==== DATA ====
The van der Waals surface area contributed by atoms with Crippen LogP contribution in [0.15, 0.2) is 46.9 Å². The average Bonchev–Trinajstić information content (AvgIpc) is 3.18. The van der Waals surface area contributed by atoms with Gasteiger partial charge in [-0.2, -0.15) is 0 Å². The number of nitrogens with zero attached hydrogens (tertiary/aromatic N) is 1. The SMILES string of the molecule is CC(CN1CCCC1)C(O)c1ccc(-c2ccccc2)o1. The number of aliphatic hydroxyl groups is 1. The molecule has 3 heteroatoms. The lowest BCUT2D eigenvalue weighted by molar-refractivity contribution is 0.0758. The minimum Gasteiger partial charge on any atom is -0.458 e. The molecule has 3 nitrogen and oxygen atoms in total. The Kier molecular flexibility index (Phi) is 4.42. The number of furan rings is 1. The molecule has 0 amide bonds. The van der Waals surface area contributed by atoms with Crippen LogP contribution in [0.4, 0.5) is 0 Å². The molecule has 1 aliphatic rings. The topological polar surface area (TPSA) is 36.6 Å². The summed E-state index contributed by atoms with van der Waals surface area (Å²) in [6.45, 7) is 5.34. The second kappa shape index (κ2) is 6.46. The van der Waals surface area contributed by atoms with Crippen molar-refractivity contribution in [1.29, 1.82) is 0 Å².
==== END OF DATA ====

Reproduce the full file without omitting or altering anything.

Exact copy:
The van der Waals surface area contributed by atoms with Crippen LogP contribution in [0.15, 0.2) is 46.9 Å². The average Bonchev–Trinajstić information content (AvgIpc) is 3.18. The van der Waals surface area contributed by atoms with Gasteiger partial charge in [-0.2, -0.15) is 0 Å². The number of nitrogens with zero attached hydrogens (tertiary/aromatic N) is 1. The SMILES string of the molecule is CC(CN1CCCC1)C(O)c1ccc(-c2ccccc2)o1. The number of aliphatic hydroxyl groups is 1. The molecule has 3 heteroatoms. The lowest BCUT2D eigenvalue weighted by molar-refractivity contribution is 0.0758. The minimum Gasteiger partial charge on any atom is -0.458 e. The molecule has 3 nitrogen and oxygen atoms in total. The Kier molecular flexibility index (Phi) is 4.42. The number of furan rings is 1. The molecule has 0 amide bonds. The van der Waals surface area contributed by atoms with Crippen LogP contribution in [0.4, 0.5) is 0 Å². The molecule has 1 aliphatic rings. The topological polar surface area (TPSA) is 36.6 Å². The summed E-state index contributed by atoms with van der Waals surface area (Å²) in [6.45, 7) is 5.34. The second kappa shape index (κ2) is 6.46. The van der Waals surface area contributed by atoms with Crippen molar-refractivity contribution in [1.29, 1.82) is 0 Å².